“So far, it’s not drastic yet,” she said. “We did take oysters off the menu.”

After telling me about a recent trip that she and Frank took to Grand Isle (“It was a ghost town”), she said: “We’ll get through this one. It will be challenging, but the restaurant can adapt. We can serve other things. It’s the fishermen that make their living off shrimping or oystering – they don’t know anything else. They’re not going to get a job at Winn-Dixie.”

Nor are the fishmongers who work at New Orleans Fish House, one of the major seafood warehouses supplying some of the top restaurants (Commander’s Palace, Galatoire’s) in the city. When I stopped by there Wednesday morning, the sales staff had the beleaguered vibe of those in a bunker – “tell ‘em the truth and do right by us,” shouted one of the saleswomen from her cubicle when she saw my reporter’s notebook. The company’s Vice President, Cliff Hall, then gave me the cook’s tour of the warehouse, and he had little good news to share.

“You see that board,” he said, pointing to a white board on the refrigerated dock. “By 8:30 typically this board is black by this time of the day. Today we’ve got eight or nine orders. I’ve got fish – I don’t have the variety and selection I used to have – but I have Gulf product. I’ve got shrimp but the price is so high that people are backing off.”

About 30 percent of Gulf waters have been closed to fishing by state and federal officials. That’s a major bite, to be sure; but it means that some 70 percent of waters are still open, enough, Hall said, to keep his warehouse open. His main worry is that Gulf seafood is being tarred with negative images. “My biggest concern is the public perception and the lack of fishermen. BP has employed, I will guarantee you, 90 percent of the fishermen. There’s places up North that advertise on their door, ‘We don’t serve Gulf seafood.’”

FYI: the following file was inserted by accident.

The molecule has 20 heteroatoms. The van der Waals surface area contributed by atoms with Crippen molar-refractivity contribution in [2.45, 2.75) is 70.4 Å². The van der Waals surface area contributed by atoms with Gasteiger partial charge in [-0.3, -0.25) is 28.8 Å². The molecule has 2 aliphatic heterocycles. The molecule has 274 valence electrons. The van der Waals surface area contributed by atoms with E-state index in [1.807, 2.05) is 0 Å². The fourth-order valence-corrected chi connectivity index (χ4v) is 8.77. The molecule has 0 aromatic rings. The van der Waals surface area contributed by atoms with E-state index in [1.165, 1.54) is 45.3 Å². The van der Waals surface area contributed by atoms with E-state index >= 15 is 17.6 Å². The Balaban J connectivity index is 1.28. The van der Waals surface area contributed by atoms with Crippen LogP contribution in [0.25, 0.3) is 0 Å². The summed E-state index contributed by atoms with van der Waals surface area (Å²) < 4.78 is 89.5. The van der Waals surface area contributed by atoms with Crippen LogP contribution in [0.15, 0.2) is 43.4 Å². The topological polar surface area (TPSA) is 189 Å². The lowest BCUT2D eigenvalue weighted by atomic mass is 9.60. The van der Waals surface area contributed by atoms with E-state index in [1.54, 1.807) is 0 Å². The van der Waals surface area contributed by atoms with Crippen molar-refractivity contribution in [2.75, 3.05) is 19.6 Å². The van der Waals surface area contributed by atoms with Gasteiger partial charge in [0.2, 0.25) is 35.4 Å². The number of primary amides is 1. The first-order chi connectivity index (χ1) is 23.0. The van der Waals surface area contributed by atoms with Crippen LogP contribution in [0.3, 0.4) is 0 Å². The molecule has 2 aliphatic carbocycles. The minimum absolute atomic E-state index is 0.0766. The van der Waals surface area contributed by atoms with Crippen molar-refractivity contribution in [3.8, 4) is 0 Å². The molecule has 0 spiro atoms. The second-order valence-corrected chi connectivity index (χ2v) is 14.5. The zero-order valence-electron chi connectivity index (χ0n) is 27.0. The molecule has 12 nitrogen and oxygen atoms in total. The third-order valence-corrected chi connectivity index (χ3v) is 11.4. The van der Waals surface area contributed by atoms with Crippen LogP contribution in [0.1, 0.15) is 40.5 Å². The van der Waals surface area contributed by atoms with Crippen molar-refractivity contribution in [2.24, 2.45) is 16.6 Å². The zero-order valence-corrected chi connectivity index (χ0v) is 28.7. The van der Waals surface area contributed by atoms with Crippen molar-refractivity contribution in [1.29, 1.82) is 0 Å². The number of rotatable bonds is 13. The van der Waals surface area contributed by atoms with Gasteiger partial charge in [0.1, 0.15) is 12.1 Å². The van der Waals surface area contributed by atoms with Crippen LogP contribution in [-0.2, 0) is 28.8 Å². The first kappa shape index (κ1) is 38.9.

After leaving the fish house, I got Chef Brigtsen on the phone, who told me that he’s worried that if fishermen are out of work too long, and the negative publicity is too persistent, it will have a ripple effect through the industry. Places like New Orleans Fish House will be pressed to stay in business, and the entire seafood distribution system of southern Louisiana could unravel.

“It takes a lot to get seafood from the waters of the Gulf to our homes and restaurants, and that whole chain of harvest and distribution and service is very complex,” he said. “And I am concerned about the breakdown in that chain if this continues.”

Brigtsen continued: “You know, one of the biggest factors involved with this whole thing is the uncertainty. No one knows what the end result will be. So it’s scary. And I think for a lot of us who live here, depression and anger and despondency are real things in our lives. We are resilient people. It’s like my wife said the other night, she said, ‘I’m tired of being resilient.’ It just made me cry. Things were going so well for us. This year in New Orleans and the state, things were really looking up. We were really walking on air, with the Saints victory in the Super Bowl, and a new mayor in town. We were really hopeful and riding a magic carpet. And it’s all derailed now. It’s scary.”

Jason MarkJason Mark photo
Jason Mark is the Editor in Chief of SIERRA, the national magazine of the Sierra Club, and the author of Satellites in the High Country: Searching for the Wild in the Age of Man. From 2007 to 2015 he was the Editor of Earth Island Journal.

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good article,

By Fisherman on Sun, August 08, 2010 at 8:38 am